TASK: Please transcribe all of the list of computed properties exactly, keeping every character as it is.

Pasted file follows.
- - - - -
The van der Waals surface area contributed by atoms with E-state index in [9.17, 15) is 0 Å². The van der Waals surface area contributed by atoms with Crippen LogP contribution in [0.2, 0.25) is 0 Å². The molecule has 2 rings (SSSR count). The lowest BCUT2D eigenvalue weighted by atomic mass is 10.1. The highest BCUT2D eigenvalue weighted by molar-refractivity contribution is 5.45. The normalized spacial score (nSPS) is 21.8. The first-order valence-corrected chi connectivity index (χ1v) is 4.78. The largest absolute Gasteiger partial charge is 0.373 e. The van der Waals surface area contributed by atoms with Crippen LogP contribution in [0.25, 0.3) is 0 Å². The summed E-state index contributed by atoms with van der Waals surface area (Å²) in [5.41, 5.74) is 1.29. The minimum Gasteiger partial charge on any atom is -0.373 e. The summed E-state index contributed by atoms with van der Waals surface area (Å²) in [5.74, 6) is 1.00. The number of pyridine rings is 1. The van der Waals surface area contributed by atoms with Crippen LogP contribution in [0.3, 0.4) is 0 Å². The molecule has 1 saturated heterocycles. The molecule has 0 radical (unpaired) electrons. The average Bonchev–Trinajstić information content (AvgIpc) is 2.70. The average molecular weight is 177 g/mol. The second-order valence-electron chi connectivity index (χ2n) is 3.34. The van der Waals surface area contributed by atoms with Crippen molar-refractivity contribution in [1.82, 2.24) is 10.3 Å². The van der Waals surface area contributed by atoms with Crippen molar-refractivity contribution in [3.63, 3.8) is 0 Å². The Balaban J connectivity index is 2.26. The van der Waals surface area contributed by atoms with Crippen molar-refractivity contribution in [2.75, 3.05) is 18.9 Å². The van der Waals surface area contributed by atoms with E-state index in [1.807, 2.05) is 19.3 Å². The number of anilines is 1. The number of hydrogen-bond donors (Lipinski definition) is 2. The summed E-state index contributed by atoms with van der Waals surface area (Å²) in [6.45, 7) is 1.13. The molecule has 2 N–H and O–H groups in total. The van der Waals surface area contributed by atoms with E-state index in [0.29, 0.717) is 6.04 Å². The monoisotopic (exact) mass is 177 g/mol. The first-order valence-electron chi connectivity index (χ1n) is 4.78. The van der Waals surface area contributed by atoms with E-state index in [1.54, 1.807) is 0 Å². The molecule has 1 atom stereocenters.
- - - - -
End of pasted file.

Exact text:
The van der Waals surface area contributed by atoms with E-state index in [9.17, 15) is 0 Å². The van der Waals surface area contributed by atoms with Crippen LogP contribution in [0.2, 0.25) is 0 Å². The molecule has 2 rings (SSSR count). The lowest BCUT2D eigenvalue weighted by atomic mass is 10.1. The highest BCUT2D eigenvalue weighted by molar-refractivity contribution is 5.45. The normalized spacial score (nSPS) is 21.8. The first-order valence-corrected chi connectivity index (χ1v) is 4.78. The largest absolute Gasteiger partial charge is 0.373 e. The van der Waals surface area contributed by atoms with Crippen LogP contribution in [0.25, 0.3) is 0 Å². The summed E-state index contributed by atoms with van der Waals surface area (Å²) in [5.41, 5.74) is 1.29. The minimum Gasteiger partial charge on any atom is -0.373 e. The summed E-state index contributed by atoms with van der Waals surface area (Å²) in [5.74, 6) is 1.00. The number of pyridine rings is 1. The van der Waals surface area contributed by atoms with Crippen LogP contribution in [0.3, 0.4) is 0 Å². The molecule has 1 saturated heterocycles. The molecule has 0 radical (unpaired) electrons. The average Bonchev–Trinajstić information content (AvgIpc) is 2.70. The average molecular weight is 177 g/mol. The second-order valence-electron chi connectivity index (χ2n) is 3.34. The van der Waals surface area contributed by atoms with Crippen molar-refractivity contribution in [1.82, 2.24) is 10.3 Å². The van der Waals surface area contributed by atoms with Crippen molar-refractivity contribution in [3.63, 3.8) is 0 Å². The Balaban J connectivity index is 2.26. The van der Waals surface area contributed by atoms with Crippen molar-refractivity contribution in [2.75, 3.05) is 18.9 Å². The van der Waals surface area contributed by atoms with E-state index in [1.807, 2.05) is 19.3 Å². The number of anilines is 1. The number of hydrogen-bond donors (Lipinski definition) is 2. The summed E-state index contributed by atoms with van der Waals surface area (Å²) in [6.45, 7) is 1.13. The molecule has 2 N–H and O–H groups in total. The van der Waals surface area contributed by atoms with E-state index in [0.29, 0.717) is 6.04 Å². The monoisotopic (exact) mass is 177 g/mol. The first-order valence-electron chi connectivity index (χ1n) is 4.78. The van der Waals surface area contributed by atoms with E-state index in [1.54, 1.807) is 0 Å². The molecule has 1 atom stereocenters.